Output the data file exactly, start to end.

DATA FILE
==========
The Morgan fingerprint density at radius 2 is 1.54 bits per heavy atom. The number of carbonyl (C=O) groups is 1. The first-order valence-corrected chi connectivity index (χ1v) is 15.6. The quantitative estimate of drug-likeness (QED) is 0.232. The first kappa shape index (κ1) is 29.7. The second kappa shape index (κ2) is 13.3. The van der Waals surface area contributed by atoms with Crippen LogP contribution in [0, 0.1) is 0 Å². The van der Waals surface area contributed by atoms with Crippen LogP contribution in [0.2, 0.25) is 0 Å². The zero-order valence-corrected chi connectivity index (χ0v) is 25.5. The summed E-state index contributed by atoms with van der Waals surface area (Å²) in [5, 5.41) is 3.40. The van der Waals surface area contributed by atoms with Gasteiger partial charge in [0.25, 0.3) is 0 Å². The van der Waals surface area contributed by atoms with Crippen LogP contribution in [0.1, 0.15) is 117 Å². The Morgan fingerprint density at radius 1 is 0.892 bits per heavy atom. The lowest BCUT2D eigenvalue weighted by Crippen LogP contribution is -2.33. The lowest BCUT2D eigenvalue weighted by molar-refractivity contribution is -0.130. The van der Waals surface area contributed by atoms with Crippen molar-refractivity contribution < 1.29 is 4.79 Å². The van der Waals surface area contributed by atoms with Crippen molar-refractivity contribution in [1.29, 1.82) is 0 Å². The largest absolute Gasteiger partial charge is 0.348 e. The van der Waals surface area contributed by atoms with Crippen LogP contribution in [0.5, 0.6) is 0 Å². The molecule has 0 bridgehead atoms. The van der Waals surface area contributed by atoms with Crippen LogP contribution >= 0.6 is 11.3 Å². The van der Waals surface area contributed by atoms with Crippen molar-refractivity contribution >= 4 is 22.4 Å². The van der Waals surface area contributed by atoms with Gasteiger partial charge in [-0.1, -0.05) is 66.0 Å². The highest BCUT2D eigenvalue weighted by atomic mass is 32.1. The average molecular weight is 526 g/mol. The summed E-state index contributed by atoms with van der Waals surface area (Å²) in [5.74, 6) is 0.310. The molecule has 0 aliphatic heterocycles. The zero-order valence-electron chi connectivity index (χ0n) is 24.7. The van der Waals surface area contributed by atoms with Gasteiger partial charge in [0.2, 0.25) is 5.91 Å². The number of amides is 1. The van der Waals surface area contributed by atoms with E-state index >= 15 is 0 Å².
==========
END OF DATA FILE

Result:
The Morgan fingerprint density at radius 2 is 1.54 bits per heavy atom. The number of carbonyl (C=O) groups is 1. The first-order valence-corrected chi connectivity index (χ1v) is 15.6. The quantitative estimate of drug-likeness (QED) is 0.232. The first kappa shape index (κ1) is 29.7. The second kappa shape index (κ2) is 13.3. The van der Waals surface area contributed by atoms with Crippen LogP contribution in [0, 0.1) is 0 Å². The van der Waals surface area contributed by atoms with Crippen LogP contribution in [0.2, 0.25) is 0 Å². The zero-order valence-corrected chi connectivity index (χ0v) is 25.5. The summed E-state index contributed by atoms with van der Waals surface area (Å²) in [5, 5.41) is 3.40. The van der Waals surface area contributed by atoms with Gasteiger partial charge in [0.25, 0.3) is 0 Å². The van der Waals surface area contributed by atoms with Crippen LogP contribution in [0.1, 0.15) is 117 Å². The Morgan fingerprint density at radius 1 is 0.892 bits per heavy atom. The lowest BCUT2D eigenvalue weighted by Crippen LogP contribution is -2.33. The lowest BCUT2D eigenvalue weighted by molar-refractivity contribution is -0.130. The van der Waals surface area contributed by atoms with Crippen molar-refractivity contribution < 1.29 is 4.79 Å². The van der Waals surface area contributed by atoms with Crippen molar-refractivity contribution in [1.29, 1.82) is 0 Å². The largest absolute Gasteiger partial charge is 0.348 e. The van der Waals surface area contributed by atoms with Crippen LogP contribution in [0.5, 0.6) is 0 Å². The molecule has 0 bridgehead atoms. The van der Waals surface area contributed by atoms with Crippen LogP contribution >= 0.6 is 11.3 Å². The van der Waals surface area contributed by atoms with Crippen molar-refractivity contribution >= 4 is 22.4 Å². The van der Waals surface area contributed by atoms with Gasteiger partial charge in [-0.1, -0.05) is 66.0 Å². The highest BCUT2D eigenvalue weighted by atomic mass is 32.1. The average molecular weight is 526 g/mol. The summed E-state index contributed by atoms with van der Waals surface area (Å²) in [5.74, 6) is 0.310. The molecule has 0 aliphatic heterocycles. The zero-order valence-electron chi connectivity index (χ0n) is 24.7. The van der Waals surface area contributed by atoms with Gasteiger partial charge in [0.2, 0.25) is 5.91 Å². The number of amides is 1. The van der Waals surface area contributed by atoms with E-state index >= 15 is 0 Å².